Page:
Opinion

Facebook in Crisis: 10 Years in the Making

For many, it seems like everything suddenly went wrong for Facebook during the 2016 election, and it’s only gotten worse since then. But that would be untrue: the crisis over Facebook – indeed other digital platforms such as Google – has been building over the last decade. And the root of the cause is simple: resistance by these companies to taking responsibility for the content that appears on their sites.

Over the last 18 months, the torrent of criticism that Facebook has faced is well-documented. Fake, manipulative and divisive content, infiltration by Russian interests and now revelations that the company turned over personal information on up to 50 million users without their consent. CEO Mark Zuckerberg is promising to do better, but only after Facebook lost $40 billion in stock value.

And while it’s Facebook under the microscope today, over the last year Google has faced an advertiser revolt over the proliferation of objectionable content, including videos promoting terrorism, and been criticized for promoting stolen credit cards, the sale of painkillers without a prescription, and websites that peddle pirated content in order to infect computers. That, too, cost Google billions in stock value.

That hands-off approach, whether intentional or not, made it easy for criminals and other bad actors to exploit the platforms, which in turn has blurred the lines between mainstream sites and the “Dark Web.” That blurring is a key reason why many Americans now question the trustworthiness of digital platforms.

Google’s response to criticism that its platforms harbor inappropriate content is telling. When confronted, the company’s response was that “review teams respond to videos flagged for our attention around the clock, removing any content that violates our policies.” In other words, Google relies on others to alert it to inappropriate content instead of actively policing its networks itself.

The reason? Google and Facebook have treated self-monitoring as a slippery slope. The more they did, the more they’d be expected to do. And it should be noted that they had a financial disincentive: lucrative advertising revenue. That may have appeared a savvy legal and business position but look where it’s gotten us today.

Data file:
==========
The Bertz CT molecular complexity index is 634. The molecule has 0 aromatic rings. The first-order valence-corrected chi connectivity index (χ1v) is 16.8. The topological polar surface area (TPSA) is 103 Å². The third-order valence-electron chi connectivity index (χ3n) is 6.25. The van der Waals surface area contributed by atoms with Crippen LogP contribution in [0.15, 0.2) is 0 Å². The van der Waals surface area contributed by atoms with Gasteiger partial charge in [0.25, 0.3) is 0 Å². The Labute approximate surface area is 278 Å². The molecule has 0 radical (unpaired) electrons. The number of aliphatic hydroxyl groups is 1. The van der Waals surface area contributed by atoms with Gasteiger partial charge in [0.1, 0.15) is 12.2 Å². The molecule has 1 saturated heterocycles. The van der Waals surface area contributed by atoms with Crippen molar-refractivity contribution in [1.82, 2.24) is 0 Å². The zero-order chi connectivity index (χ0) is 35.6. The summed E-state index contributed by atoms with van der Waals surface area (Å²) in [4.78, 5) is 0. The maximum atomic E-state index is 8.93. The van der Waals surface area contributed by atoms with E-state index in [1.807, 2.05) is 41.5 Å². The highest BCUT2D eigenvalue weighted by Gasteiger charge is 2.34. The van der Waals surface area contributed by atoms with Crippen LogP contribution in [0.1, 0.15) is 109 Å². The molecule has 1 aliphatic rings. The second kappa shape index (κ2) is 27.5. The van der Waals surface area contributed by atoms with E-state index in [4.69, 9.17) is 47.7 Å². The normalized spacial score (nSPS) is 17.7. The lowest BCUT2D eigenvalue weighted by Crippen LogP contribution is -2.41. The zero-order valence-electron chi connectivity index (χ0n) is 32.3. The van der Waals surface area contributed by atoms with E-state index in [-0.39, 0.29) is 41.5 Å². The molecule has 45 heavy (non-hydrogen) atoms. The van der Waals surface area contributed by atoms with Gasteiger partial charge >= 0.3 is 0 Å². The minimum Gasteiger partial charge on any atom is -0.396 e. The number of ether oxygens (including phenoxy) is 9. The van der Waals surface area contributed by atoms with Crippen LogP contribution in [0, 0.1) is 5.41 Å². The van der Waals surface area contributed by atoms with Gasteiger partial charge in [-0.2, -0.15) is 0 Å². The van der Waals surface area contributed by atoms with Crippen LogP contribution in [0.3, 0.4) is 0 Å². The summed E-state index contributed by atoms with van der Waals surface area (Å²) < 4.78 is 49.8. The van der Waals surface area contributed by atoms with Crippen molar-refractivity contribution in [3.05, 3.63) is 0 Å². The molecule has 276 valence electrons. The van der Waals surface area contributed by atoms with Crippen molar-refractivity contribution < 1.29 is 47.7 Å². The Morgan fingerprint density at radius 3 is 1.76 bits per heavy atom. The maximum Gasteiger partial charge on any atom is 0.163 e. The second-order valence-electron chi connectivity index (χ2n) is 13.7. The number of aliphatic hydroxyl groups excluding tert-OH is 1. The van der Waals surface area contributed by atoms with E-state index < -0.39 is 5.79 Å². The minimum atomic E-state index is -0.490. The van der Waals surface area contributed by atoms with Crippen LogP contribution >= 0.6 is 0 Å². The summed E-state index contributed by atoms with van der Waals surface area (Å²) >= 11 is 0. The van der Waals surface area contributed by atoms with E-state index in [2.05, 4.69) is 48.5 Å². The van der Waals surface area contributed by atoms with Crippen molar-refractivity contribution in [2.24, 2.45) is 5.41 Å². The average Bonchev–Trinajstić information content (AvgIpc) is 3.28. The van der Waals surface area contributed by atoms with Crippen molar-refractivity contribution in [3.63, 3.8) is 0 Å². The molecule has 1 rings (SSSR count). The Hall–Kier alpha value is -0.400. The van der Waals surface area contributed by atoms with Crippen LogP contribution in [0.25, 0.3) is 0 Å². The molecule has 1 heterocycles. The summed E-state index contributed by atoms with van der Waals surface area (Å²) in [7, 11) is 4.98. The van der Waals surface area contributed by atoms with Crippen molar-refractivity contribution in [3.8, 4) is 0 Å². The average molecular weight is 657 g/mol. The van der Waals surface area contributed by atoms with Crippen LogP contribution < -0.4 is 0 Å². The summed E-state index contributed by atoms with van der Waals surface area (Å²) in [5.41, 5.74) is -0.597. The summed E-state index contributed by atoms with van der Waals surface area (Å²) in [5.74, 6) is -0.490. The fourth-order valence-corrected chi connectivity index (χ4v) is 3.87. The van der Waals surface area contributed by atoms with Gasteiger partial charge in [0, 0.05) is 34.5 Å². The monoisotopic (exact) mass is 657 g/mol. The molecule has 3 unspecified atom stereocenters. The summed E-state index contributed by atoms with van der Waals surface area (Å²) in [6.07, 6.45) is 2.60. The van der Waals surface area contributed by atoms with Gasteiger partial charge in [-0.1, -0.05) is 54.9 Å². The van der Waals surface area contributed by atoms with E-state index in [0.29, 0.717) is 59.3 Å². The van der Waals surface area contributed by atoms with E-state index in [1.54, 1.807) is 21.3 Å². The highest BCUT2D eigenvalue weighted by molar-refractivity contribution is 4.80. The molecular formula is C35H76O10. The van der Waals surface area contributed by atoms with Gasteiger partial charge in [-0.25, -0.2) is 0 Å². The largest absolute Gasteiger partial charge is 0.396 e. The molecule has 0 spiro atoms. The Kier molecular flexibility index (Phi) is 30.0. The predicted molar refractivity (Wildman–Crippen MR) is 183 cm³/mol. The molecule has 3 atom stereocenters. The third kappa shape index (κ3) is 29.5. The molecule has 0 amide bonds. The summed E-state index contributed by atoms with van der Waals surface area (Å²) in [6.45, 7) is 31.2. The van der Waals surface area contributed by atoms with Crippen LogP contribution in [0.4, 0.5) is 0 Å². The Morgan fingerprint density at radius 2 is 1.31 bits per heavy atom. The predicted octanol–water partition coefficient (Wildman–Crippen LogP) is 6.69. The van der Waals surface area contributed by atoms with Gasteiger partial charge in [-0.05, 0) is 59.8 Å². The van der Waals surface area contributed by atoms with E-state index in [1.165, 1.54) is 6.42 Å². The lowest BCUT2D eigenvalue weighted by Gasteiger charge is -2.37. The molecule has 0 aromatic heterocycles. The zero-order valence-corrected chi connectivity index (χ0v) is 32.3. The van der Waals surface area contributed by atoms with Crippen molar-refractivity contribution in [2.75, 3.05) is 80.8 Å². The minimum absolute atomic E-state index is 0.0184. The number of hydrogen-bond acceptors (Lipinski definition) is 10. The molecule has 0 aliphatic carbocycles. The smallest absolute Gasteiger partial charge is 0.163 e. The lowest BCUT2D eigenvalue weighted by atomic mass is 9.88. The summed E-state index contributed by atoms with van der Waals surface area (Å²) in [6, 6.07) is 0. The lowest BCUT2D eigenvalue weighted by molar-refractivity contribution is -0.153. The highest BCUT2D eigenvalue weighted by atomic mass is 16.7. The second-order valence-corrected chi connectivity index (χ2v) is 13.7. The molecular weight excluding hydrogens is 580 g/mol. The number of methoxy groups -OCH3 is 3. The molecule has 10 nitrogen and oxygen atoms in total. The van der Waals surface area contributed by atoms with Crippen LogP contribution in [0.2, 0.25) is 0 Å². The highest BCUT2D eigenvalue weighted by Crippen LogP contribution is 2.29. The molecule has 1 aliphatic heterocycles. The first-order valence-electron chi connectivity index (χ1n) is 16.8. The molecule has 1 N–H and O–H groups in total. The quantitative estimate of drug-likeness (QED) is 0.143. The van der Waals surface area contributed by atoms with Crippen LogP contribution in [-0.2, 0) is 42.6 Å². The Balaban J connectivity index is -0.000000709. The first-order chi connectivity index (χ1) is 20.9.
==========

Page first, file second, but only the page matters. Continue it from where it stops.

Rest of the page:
Digital Citizens surveys found that trust in Facebook is eroding. In a survey completed on March 20, 39 percent said Facebook wasn’t a reliable company; by March 22 that number jumped to 45 percent. What should really alarm Facebook: Forty percent said they were either getting off the site or scaling back their usage.

What’s next could be even more daunting for Facebook and Google. For several years, Digital Citizens has warned that if the digital platforms don’t take the lack of trust seriously, they are inviting regulation.

Now, Facebook, Google and others are facing exactly that. In its new guidelines, the European Commission is demanding that platforms remove illegal and objectionable content within 1 hour of notification. If they don’t, the EC says it’s poised to make it a legal requirement. But it’s not just Europe. In the United States, the Federal Trade Commission has opened its own investigation and there is growing support for regulation in policy, business and consumer-protection corners — especially in light of the Cambridge Analytica controversy.

And if it happens: Google and Facebook have no one but themselves to blame.

Even before the recent controversy, former President Barack Obama, once a close ally of the tech sector, was raising questions about the future. “I do think the large platforms—Google and Facebook being the most obvious, Twitter and others as well, are part of that ecosystem—have to have a conversation about their business model that recognizes they are a public good as well as a commercial enterprise,” he told MIT’s Sloan Sports Conference in late February.

Now others, Republicans and Democrats alike, are weighing in as well. Missouri Attorney General Josh Hawley has launched an investigation of Google’s business practices, including whether its dominant position enables him to squeeze out smaller competitors. And Facebook faces privacy investigations from the Federal Trade Commission and state attorneys general.

So, what can Google and Facebook do to avoid regulation?

First, they have to show consumers, other businesses and policymakers that they are serious about regaining trust. That includes the hiring of a more diverse workforce to monitor and clean up their platforms. Second, there should be a cross-platform initiative to identify and ban bad actors. Finally, they should commit they will not use their dominant position to harm would-be competitors.

Google and Facebook have to decide what company they want to keep. It’s not too late, and regulation should be a last resort. But we live in an era where the public is distrusting – of government, institutions, and now, large tech companies – and Google and Facebook ignore that fact at their own risk.

 

Tom Galvin is the executive director of the Digital Citizens Alliance.

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